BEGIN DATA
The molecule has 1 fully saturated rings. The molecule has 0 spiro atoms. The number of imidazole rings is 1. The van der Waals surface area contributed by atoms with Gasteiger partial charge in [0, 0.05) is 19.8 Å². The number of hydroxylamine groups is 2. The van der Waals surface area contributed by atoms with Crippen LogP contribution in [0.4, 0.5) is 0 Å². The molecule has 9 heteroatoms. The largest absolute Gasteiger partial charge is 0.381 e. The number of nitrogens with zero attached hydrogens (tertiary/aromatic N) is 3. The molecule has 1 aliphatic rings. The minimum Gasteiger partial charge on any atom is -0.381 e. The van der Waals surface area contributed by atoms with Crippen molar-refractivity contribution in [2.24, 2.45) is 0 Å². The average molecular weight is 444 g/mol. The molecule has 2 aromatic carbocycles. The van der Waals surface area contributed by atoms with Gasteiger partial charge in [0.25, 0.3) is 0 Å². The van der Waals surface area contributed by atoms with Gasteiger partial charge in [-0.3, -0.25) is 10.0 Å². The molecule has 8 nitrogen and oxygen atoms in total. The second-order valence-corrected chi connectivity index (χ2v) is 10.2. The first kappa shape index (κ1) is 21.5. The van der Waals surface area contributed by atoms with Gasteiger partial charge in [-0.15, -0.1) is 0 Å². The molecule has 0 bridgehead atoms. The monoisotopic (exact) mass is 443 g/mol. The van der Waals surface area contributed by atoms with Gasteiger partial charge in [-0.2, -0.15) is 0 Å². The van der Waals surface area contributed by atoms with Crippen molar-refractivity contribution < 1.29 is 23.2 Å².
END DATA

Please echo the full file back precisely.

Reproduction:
The molecule has 1 fully saturated rings. The molecule has 0 spiro atoms. The number of imidazole rings is 1. The van der Waals surface area contributed by atoms with Gasteiger partial charge in [0, 0.05) is 19.8 Å². The number of hydroxylamine groups is 2. The van der Waals surface area contributed by atoms with Crippen LogP contribution in [0.4, 0.5) is 0 Å². The molecule has 9 heteroatoms. The largest absolute Gasteiger partial charge is 0.381 e. The number of nitrogens with zero attached hydrogens (tertiary/aromatic N) is 3. The molecule has 1 aliphatic rings. The minimum Gasteiger partial charge on any atom is -0.381 e. The van der Waals surface area contributed by atoms with Crippen molar-refractivity contribution in [2.24, 2.45) is 0 Å². The average molecular weight is 444 g/mol. The molecule has 2 aromatic carbocycles. The van der Waals surface area contributed by atoms with Gasteiger partial charge in [0.25, 0.3) is 0 Å². The van der Waals surface area contributed by atoms with Gasteiger partial charge in [-0.3, -0.25) is 10.0 Å². The molecule has 8 nitrogen and oxygen atoms in total. The second-order valence-corrected chi connectivity index (χ2v) is 10.2. The first kappa shape index (κ1) is 21.5. The van der Waals surface area contributed by atoms with Gasteiger partial charge in [-0.15, -0.1) is 0 Å². The molecule has 0 bridgehead atoms. The monoisotopic (exact) mass is 443 g/mol. The van der Waals surface area contributed by atoms with Gasteiger partial charge in [-0.2, -0.15) is 0 Å². The van der Waals surface area contributed by atoms with Crippen molar-refractivity contribution < 1.29 is 23.2 Å².